Examining the influence of amicus briefs and patents on information policymaking


  • Catherine McGowan Rutgers University




information policy, information ethics, social media, social justice


This study traces a network of strategic power relations between a Google amicus curiae brief and patent to reveal how elite organizations influence information policymaking. The lens of actor-network theory is applied to the selected cases to trace the complex sociotechnical network of heterogeneous relations (Latour, 1993). A microanalysis reveals how information policymaking is influenced by persuasive information presented in amicus briefs and the technical disclosures described in patent claims of black box technologies (Collins, 2018; Frohmann, 1995). This study is part of a larger, mixed methods research project that analyzes over 4,000 geospatial technology patents to reveal the growing trend of inferred geospatial data production where artificial intelligence is leveraged, to demonstrate that constitutional protections for digital privacy rights must incorporate a privacy model that recognizes anonymous data production and not merely user agency to grant consent.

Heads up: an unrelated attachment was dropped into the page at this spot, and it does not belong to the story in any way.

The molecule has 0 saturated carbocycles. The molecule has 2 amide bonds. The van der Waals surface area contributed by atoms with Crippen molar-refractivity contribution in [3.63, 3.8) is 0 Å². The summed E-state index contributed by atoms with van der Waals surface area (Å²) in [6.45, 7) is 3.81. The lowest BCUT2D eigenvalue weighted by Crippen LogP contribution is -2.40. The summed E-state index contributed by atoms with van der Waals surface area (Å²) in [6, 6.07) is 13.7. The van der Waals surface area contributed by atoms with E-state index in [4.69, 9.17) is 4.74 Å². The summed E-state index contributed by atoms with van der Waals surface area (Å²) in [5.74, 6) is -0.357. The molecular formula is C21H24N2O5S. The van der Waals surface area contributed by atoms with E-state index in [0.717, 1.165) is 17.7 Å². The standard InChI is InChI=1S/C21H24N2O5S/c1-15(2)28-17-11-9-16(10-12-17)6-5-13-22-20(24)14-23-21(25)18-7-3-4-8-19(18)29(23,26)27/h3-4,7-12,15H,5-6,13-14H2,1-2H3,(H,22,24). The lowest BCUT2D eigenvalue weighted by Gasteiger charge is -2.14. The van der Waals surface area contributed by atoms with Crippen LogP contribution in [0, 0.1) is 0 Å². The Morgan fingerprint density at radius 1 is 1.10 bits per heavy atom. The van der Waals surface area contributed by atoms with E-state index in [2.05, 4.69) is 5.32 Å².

Presently, information policy and data privacy laws are interpreted through a lens of inescapability (Tokson, 2020). This lens situates digital privacy rights within a fallible dichotomic premise that assumes clear, perpetual agency to grant or deny consent to access data. Moreover, the implications of Fourth Amendment rights are exemplified in geofence warrants—an investigative technique that searches location history to identify suspects in a geofenced region and time series in the absence of evidence. Geofence warrants have been utilized to conduct sweeping searches that collect user data of innocent people such as protesters, cyclists, and other passersby. This study offers the potential to improve policymaking to protect the rights of datafied citizens.


Collins, P. M. (2018). The Use of Amicus Briefs. Annual Review of Law and Social Science, 14(1), 219–237. https://doi.org/10.1146/annurev-lawsocsci-101317-031248

Frohmann, B. (1995). Taking information policy beyond information science: applying the actor network theory. Connectedness: Information, Systems, People, Organizations.

Latour, B. (1993). We have never been modern. Harvard University Press.

Tokson, M. J. (2020). Inescapable surveillance. SSRN Electronic Journal. https://doi.org/10.2139/ssrn.3694881






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